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Black tide threatens fishing towns

Craig McMurtrie - ABC News

A black tide is washing up on the coast of Louisiana as US authorities assess the environmental and economic damage that could follow from an oil spill in the Gulf of Mexico.

Traces of the oil are reported to have started washing ashore in Louisiana and there are fears it will become one of the worst environmental disasters on record.

The oil began leaking last week when a damaged pipe from a BP rig exploded and sank, killing 11 people.

Residents along the Louisiana coastline are angry and concerned that the oil will destroy wildlife habitats and create havoc for fishing villages.

US defence secretary Robert Gates is considering a request from Louisiana's Governor for funds to pay for the deployment of up to 6,000 National Guard troops to respond to the oil slick.

All along the coast, fishermen are watching anxiously as the pervading wind continues to push the slick toward the coast.

In Mississippi, on the gulf coast fishing harbour of Pass Christian, it is the last day of the oyster season.

Returning boat captains say they have not seen it yet but they can smell the oil, and as the south-easterly wind holds and the choppy water continues, they expect the oil slick could reach their fisheries and beaches in the next 24 to 36 hours.

The shrimp season is supposed to begin in a few weeks, but owners are not sure if it is worth preparing their boats.

Many are saying that Washington has been too slow to respond to the oil spill. They say if the slick comes the shrimp season will be over before it begins.

Tracy Coons is the head of a Louisiana conservation group and she says it is extremely concerned about the impact the oil might have.

"It's a wide open marshy estuary is what it is," she said.

"It's just riddled with bayous and bays and lakes and it's just so open that if this oil starts coming in towards our estuary, it's going to be almost impossible to control it, to stop it."

Heat on BP

British energy giant BP says it will pay for legitimate claims stemming from the disaster and will take full responsibility for the cost of the clean-up.

There is speculation that the oil spill could match that of the Exxon Valdez tanker off Alaska in 1989 - the worst oil accident in American history.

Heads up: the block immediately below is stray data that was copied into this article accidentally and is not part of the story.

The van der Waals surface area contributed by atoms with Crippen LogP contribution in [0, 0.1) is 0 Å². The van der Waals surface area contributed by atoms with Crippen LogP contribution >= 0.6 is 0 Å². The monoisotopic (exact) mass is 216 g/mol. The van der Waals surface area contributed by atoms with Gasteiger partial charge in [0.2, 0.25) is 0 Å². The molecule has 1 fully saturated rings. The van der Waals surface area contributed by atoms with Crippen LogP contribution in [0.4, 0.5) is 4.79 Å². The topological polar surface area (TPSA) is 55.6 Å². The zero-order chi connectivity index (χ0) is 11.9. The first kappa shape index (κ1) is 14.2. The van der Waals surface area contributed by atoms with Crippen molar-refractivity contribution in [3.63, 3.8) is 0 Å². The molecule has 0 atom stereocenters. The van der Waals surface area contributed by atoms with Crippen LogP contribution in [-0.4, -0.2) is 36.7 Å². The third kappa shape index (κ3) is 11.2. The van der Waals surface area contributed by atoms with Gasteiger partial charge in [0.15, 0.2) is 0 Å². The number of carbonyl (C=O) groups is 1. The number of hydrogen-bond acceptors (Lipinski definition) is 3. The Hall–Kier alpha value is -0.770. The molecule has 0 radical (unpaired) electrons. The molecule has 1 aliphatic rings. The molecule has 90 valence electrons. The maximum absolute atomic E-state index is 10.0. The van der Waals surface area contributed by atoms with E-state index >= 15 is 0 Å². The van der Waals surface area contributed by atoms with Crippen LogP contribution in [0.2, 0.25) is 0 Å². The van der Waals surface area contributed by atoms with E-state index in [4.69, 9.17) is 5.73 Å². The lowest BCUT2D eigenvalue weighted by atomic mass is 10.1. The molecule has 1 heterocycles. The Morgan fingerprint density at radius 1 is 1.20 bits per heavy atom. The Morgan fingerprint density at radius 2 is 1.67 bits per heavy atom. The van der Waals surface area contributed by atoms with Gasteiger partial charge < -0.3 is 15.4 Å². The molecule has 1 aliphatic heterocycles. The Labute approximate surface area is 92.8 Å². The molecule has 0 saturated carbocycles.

The head of US Homeland Security, Janet Napolitano, has urged BP to commit more resources to deal with the oil spill.

A lawyer representing a group of Louisiana shrimpers, Richard Arsenault, says they have filed a class action lawsuit against BP and the owners of the rig.

"All of our clients are sitting on pins and needles. This is the way they make their living and they're understandably very troubled about what the future holds for them," he said.

"But no one has a crystal ball to know how much of this oil is going to be spewing. Reports are at 5,000 barrels a day and maybe more.

"At that rate we're looking at a disaster that could be significantly greater than what we saw with the Exxon Valdez."

The Governor of Louisiana, Bobby Jindal, says he is concerned that BP is not doing enough.

"These next few days are critical, that's why we must do everything necessary, everything possible to protect our coast," he said.

"BP's current resources are not adequate to meet the three challenges we face. I've urged them to seek even more help from the federal government.

"The three challenges we face are stopping the leak, protecting coast, preparations for a swift clean-up of our impacted areas."

BP's chief operating officer, Doug Suttles, says the company has been struggling to handle an unprecedented emergency.

"We have so far mounted the largest response effort ever done in the world," he said.

"We have utilised every technology available. We've applied every resource requested.

"We continue to try to stop the source of flow. We continue to develop new options, both to address the continued flow of oil at the seabed, but also to minimise the impact to the environment."